Storage Clusters: Scalable, Available and Ready to Go

Arthur Cole

Scalability is the new black in the data center, which is why many organizations are turning toward clustered storage systems when the time comes to expand physical infrastructure. This is true even for smaller organizations, which need the flexibility that storage clusters provide without the massive, hyperscale capabilities that most leading systems tout.

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It might surprise some of you to learn, however, that one of the leading proponents of clustered storage is not a hardware vendor at all. Microsoft has been quietly gravitating toward the cluster model with the Windows Server 2012 system, gathering a number of small but crucial supporters for its Cluster-in-a-Box (CiB) program that seeks to provide a middle ground between single-node server architectures and full enterprise-level scale-out designs.

A company called DataON, for example, recently launched the DNS-9000 series appliance, a CiB-compatible storage enclosure that provides high-availability, dual-node clustering with up to 280 TB on a 70-bay, 4U enclosure. The system accommodates 3.5-inch SAS/SATA HDD or SSD storage and is designed to provide both high scalability and advanced failover without unduly expanding the physical infrastructure footprint. The company says it can reduce data center sprawl by 15 percent and more than halve the space requirement of existing HA clustering platforms. At the same time, the system can be supplemented with additional JBOD boxes to drive capacities up to 3 PB.


Meanwhile, Colorado’s X-IO Technologies has released the FSC 2200 CiB appliance that utilizes the company’s Intelligent Storage Element (ISE) portfolio to support mission-critical workloads. The system scales from 400 to 8,000 IOPS per TB, giving it broad flexibility for core enterprise applications such as OLTP, data warehousing and SQL Server database processing. And through Windows Storage Server 2012, the system supports the SMBv3, NFSv4.1 and iSCSI protocols for open client-side functionality.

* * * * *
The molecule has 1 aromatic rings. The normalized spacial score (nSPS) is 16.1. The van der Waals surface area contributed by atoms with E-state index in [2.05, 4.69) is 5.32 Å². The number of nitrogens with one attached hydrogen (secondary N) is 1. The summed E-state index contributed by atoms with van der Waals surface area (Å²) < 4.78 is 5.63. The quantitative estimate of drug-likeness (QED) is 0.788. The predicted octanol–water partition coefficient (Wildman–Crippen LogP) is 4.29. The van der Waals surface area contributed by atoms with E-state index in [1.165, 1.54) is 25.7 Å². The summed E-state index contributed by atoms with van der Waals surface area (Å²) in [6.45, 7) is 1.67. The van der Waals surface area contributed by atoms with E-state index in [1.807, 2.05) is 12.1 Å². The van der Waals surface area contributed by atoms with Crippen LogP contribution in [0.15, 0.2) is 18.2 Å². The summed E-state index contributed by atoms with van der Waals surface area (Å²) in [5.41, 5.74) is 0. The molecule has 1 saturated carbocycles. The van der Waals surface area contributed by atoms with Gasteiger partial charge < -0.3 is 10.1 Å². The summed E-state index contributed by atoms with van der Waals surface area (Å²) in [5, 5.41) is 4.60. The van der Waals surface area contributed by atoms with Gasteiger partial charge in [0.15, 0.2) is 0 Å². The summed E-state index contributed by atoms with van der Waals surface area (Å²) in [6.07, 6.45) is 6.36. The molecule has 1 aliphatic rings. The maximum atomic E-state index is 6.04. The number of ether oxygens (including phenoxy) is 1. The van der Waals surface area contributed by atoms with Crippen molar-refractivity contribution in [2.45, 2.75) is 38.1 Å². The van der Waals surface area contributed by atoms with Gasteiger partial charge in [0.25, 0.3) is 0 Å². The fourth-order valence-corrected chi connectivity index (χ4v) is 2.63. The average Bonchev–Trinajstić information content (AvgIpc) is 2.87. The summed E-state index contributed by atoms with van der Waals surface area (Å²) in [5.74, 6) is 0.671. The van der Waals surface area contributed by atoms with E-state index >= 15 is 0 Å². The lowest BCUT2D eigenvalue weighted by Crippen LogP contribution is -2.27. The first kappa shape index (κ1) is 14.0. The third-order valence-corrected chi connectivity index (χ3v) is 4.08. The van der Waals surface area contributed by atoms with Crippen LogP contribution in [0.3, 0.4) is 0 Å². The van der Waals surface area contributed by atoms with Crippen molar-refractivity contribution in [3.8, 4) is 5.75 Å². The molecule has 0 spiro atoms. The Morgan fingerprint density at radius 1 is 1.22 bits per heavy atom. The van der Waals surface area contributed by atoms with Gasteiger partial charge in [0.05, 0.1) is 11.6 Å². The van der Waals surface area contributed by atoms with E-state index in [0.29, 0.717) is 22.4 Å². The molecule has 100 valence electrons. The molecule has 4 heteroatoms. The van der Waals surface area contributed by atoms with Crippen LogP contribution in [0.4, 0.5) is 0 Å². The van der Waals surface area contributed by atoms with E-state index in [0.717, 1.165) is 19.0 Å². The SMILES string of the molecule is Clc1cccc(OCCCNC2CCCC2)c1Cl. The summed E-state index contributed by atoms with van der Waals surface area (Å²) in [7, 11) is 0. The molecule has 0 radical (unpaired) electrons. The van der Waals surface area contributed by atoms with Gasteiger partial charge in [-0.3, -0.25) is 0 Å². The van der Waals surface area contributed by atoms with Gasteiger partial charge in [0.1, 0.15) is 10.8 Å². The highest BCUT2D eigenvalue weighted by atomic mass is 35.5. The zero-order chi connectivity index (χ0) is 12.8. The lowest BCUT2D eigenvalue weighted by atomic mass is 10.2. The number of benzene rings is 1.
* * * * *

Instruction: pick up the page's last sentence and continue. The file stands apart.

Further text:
At the same time, Echostreams Innovative Solutions has teamed up with LSI and Mellanox to devise a CiB platform for OEMs and system integrators. The package combines the LSI Synchro RAID adapter and 56 Gbps FDR InfiniBand with Echostream’s DuraStreams server platform to create 2U and 3U appliances that can be tailored to either branch or central office deployment. The system utilizes either single or dual Intel E5 server configurations and can be optimized for all-in-one Windows Server or Hyper-V architectures, with support for up to 16 3.5-inch hard disk drives plus four 2.5-inch SSDs.

And Quanta QCT is looking to leverage the CiB platform as a means to drive clustered storage solutions into the SMB market. The company recently released a Value SKU for the MESOS CB220 appliance that places two server nodes and a shared storage architecture in a 2U chassis. By foregoing an external JBOD attachment, the platform provides a high-density solution that shaves more than 20 percent off the power consumption of a traditional high-availability cluster. It also features the company’s Storage Spaces technology that provides a virtual disk layer to enable pooled storage among standard disk drives.

In this age of cloud storage, hybrid storage and all-solid-state arrays, high-availability storage clusters should fit nicely into the development plans of most enterprises. Storage services of all kinds are readily available on the cloud these days, but many organizations will no doubt continue to opt for the safety of keeping data in-house.

In these circumstances, it makes the most sense to deploy a highly scalable storage architecture that provides key features like redundancy and availability without the cost and complexity of a traditional SAN.



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